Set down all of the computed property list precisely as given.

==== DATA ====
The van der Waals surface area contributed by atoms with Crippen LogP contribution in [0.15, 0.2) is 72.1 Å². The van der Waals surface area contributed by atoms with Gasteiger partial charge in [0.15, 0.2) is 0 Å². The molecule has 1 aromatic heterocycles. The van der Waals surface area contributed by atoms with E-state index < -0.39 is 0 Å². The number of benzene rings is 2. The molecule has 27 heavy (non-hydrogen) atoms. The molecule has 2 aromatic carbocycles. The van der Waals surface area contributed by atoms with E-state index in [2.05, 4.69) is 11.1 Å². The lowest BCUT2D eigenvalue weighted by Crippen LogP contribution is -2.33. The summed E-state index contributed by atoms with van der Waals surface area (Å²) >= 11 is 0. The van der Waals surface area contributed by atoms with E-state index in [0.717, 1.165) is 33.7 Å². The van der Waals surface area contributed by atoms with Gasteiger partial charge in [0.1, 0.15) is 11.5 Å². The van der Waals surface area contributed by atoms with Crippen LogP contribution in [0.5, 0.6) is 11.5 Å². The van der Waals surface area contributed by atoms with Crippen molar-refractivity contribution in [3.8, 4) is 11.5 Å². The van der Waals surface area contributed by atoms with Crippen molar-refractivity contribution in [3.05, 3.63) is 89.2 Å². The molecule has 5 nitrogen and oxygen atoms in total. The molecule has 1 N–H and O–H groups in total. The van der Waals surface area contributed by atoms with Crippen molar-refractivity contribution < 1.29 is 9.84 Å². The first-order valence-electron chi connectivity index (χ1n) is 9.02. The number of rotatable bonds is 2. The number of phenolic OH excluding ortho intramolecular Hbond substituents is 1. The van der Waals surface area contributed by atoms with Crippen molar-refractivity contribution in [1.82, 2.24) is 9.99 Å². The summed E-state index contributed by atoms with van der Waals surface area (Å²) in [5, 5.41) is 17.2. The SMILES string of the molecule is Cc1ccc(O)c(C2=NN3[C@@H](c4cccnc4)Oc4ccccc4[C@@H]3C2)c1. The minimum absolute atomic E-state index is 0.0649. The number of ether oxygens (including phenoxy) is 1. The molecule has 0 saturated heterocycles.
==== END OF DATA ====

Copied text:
The van der Waals surface area contributed by atoms with Crippen LogP contribution in [0.15, 0.2) is 72.1 Å². The van der Waals surface area contributed by atoms with Gasteiger partial charge in [0.15, 0.2) is 0 Å². The molecule has 1 aromatic heterocycles. The van der Waals surface area contributed by atoms with E-state index < -0.39 is 0 Å². The number of benzene rings is 2. The molecule has 27 heavy (non-hydrogen) atoms. The molecule has 2 aromatic carbocycles. The van der Waals surface area contributed by atoms with E-state index in [2.05, 4.69) is 11.1 Å². The lowest BCUT2D eigenvalue weighted by Crippen LogP contribution is -2.33. The summed E-state index contributed by atoms with van der Waals surface area (Å²) >= 11 is 0. The van der Waals surface area contributed by atoms with E-state index in [0.717, 1.165) is 33.7 Å². The van der Waals surface area contributed by atoms with Gasteiger partial charge in [0.1, 0.15) is 11.5 Å². The van der Waals surface area contributed by atoms with Crippen LogP contribution in [0.5, 0.6) is 11.5 Å². The van der Waals surface area contributed by atoms with Crippen molar-refractivity contribution in [3.8, 4) is 11.5 Å². The van der Waals surface area contributed by atoms with Crippen molar-refractivity contribution in [3.05, 3.63) is 89.2 Å². The molecule has 5 nitrogen and oxygen atoms in total. The molecule has 1 N–H and O–H groups in total. The van der Waals surface area contributed by atoms with Crippen molar-refractivity contribution < 1.29 is 9.84 Å². The first-order valence-electron chi connectivity index (χ1n) is 9.02. The number of rotatable bonds is 2. The number of phenolic OH excluding ortho intramolecular Hbond substituents is 1. The van der Waals surface area contributed by atoms with Crippen molar-refractivity contribution in [1.82, 2.24) is 9.99 Å². The summed E-state index contributed by atoms with van der Waals surface area (Å²) in [5, 5.41) is 17.2. The SMILES string of the molecule is Cc1ccc(O)c(C2=NN3[C@@H](c4cccnc4)Oc4ccccc4[C@@H]3C2)c1. The minimum absolute atomic E-state index is 0.0649. The number of ether oxygens (including phenoxy) is 1. The molecule has 0 saturated heterocycles.